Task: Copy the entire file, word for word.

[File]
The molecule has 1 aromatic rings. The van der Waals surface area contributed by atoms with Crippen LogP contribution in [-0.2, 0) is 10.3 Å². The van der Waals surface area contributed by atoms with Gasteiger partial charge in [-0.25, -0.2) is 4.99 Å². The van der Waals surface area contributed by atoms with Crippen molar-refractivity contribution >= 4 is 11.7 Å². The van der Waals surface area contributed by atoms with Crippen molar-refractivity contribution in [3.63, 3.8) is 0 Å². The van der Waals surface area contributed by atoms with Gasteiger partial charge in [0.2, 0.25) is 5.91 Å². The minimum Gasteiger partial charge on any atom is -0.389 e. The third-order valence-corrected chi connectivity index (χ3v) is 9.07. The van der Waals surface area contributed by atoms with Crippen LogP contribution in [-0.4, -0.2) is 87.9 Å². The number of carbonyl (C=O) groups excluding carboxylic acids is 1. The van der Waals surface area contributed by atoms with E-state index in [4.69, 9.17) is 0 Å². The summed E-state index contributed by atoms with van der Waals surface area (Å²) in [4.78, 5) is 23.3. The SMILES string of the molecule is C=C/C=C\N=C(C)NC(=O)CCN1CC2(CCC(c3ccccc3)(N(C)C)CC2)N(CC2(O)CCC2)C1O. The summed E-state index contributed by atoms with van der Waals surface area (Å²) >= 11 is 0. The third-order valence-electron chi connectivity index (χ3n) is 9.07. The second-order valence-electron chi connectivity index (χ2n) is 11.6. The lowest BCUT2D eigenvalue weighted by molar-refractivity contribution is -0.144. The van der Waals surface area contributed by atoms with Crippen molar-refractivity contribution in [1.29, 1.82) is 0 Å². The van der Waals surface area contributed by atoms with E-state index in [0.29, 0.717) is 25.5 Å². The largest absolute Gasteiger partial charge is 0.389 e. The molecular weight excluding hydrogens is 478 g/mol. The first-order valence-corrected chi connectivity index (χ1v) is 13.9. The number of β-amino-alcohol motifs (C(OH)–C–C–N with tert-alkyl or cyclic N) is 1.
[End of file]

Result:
The molecule has 1 aromatic rings. The van der Waals surface area contributed by atoms with Crippen LogP contribution in [-0.2, 0) is 10.3 Å². The van der Waals surface area contributed by atoms with Gasteiger partial charge in [-0.25, -0.2) is 4.99 Å². The van der Waals surface area contributed by atoms with Crippen molar-refractivity contribution >= 4 is 11.7 Å². The van der Waals surface area contributed by atoms with Crippen molar-refractivity contribution in [3.63, 3.8) is 0 Å². The van der Waals surface area contributed by atoms with Gasteiger partial charge in [0.2, 0.25) is 5.91 Å². The minimum Gasteiger partial charge on any atom is -0.389 e. The third-order valence-corrected chi connectivity index (χ3v) is 9.07. The van der Waals surface area contributed by atoms with Crippen LogP contribution in [-0.4, -0.2) is 87.9 Å². The number of carbonyl (C=O) groups excluding carboxylic acids is 1. The van der Waals surface area contributed by atoms with E-state index in [4.69, 9.17) is 0 Å². The summed E-state index contributed by atoms with van der Waals surface area (Å²) in [4.78, 5) is 23.3. The SMILES string of the molecule is C=C/C=C\N=C(C)NC(=O)CCN1CC2(CCC(c3ccccc3)(N(C)C)CC2)N(CC2(O)CCC2)C1O. The summed E-state index contributed by atoms with van der Waals surface area (Å²) >= 11 is 0. The third-order valence-electron chi connectivity index (χ3n) is 9.07. The second-order valence-electron chi connectivity index (χ2n) is 11.6. The lowest BCUT2D eigenvalue weighted by molar-refractivity contribution is -0.144. The van der Waals surface area contributed by atoms with Crippen molar-refractivity contribution in [1.29, 1.82) is 0 Å². The van der Waals surface area contributed by atoms with E-state index in [0.29, 0.717) is 25.5 Å². The largest absolute Gasteiger partial charge is 0.389 e. The molecular weight excluding hydrogens is 478 g/mol. The first-order valence-corrected chi connectivity index (χ1v) is 13.9. The number of β-amino-alcohol motifs (C(OH)–C–C–N with tert-alkyl or cyclic N) is 1.